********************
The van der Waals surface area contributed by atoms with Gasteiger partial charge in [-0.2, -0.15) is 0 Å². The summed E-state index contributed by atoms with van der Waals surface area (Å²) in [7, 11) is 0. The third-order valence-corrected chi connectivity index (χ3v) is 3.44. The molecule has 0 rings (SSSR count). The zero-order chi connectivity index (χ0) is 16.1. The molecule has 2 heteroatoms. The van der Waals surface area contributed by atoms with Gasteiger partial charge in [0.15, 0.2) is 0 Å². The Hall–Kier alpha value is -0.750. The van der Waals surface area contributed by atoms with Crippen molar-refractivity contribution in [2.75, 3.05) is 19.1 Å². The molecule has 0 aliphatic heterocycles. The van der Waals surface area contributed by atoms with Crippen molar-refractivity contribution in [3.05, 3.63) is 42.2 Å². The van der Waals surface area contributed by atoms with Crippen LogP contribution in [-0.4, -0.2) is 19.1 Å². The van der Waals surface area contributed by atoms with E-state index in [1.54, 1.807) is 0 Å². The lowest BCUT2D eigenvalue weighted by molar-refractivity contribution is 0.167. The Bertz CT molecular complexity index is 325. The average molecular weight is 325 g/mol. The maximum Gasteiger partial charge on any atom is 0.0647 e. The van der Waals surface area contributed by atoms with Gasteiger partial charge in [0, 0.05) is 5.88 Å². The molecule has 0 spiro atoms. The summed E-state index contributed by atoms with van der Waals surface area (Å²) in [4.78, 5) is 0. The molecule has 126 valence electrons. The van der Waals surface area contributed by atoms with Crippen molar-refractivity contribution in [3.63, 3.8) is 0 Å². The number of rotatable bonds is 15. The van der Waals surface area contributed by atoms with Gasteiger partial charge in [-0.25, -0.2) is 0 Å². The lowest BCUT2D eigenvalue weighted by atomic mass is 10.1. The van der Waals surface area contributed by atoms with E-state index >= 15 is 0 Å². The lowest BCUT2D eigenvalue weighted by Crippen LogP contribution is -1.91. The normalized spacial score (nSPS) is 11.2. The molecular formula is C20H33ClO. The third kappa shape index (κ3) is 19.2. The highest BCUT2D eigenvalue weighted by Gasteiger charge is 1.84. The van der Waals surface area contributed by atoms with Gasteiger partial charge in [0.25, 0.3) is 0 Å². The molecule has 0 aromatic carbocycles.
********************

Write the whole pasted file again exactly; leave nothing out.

The van der Waals surface area contributed by atoms with Gasteiger partial charge in [-0.2, -0.15) is 0 Å². The summed E-state index contributed by atoms with van der Waals surface area (Å²) in [7, 11) is 0. The third-order valence-corrected chi connectivity index (χ3v) is 3.44. The molecule has 0 rings (SSSR count). The zero-order chi connectivity index (χ0) is 16.1. The molecule has 2 heteroatoms. The van der Waals surface area contributed by atoms with Gasteiger partial charge in [0.15, 0.2) is 0 Å². The Hall–Kier alpha value is -0.750. The van der Waals surface area contributed by atoms with Crippen molar-refractivity contribution in [2.75, 3.05) is 19.1 Å². The molecule has 0 aliphatic heterocycles. The van der Waals surface area contributed by atoms with Crippen molar-refractivity contribution in [3.05, 3.63) is 42.2 Å². The van der Waals surface area contributed by atoms with Crippen LogP contribution in [-0.4, -0.2) is 19.1 Å². The van der Waals surface area contributed by atoms with E-state index in [1.54, 1.807) is 0 Å². The lowest BCUT2D eigenvalue weighted by molar-refractivity contribution is 0.167. The Bertz CT molecular complexity index is 325. The average molecular weight is 325 g/mol. The maximum Gasteiger partial charge on any atom is 0.0647 e. The van der Waals surface area contributed by atoms with Gasteiger partial charge in [0, 0.05) is 5.88 Å². The molecule has 0 spiro atoms. The summed E-state index contributed by atoms with van der Waals surface area (Å²) in [4.78, 5) is 0. The molecule has 126 valence electrons. The van der Waals surface area contributed by atoms with Crippen molar-refractivity contribution in [3.63, 3.8) is 0 Å². The number of rotatable bonds is 15. The van der Waals surface area contributed by atoms with Gasteiger partial charge in [-0.25, -0.2) is 0 Å². The lowest BCUT2D eigenvalue weighted by atomic mass is 10.1. The van der Waals surface area contributed by atoms with E-state index >= 15 is 0 Å². The lowest BCUT2D eigenvalue weighted by Crippen LogP contribution is -1.91. The normalized spacial score (nSPS) is 11.2. The molecular formula is C20H33ClO. The third kappa shape index (κ3) is 19.2. The highest BCUT2D eigenvalue weighted by Gasteiger charge is 1.84. The van der Waals surface area contributed by atoms with Gasteiger partial charge in [0.25, 0.3) is 0 Å². The molecule has 0 aromatic carbocycles.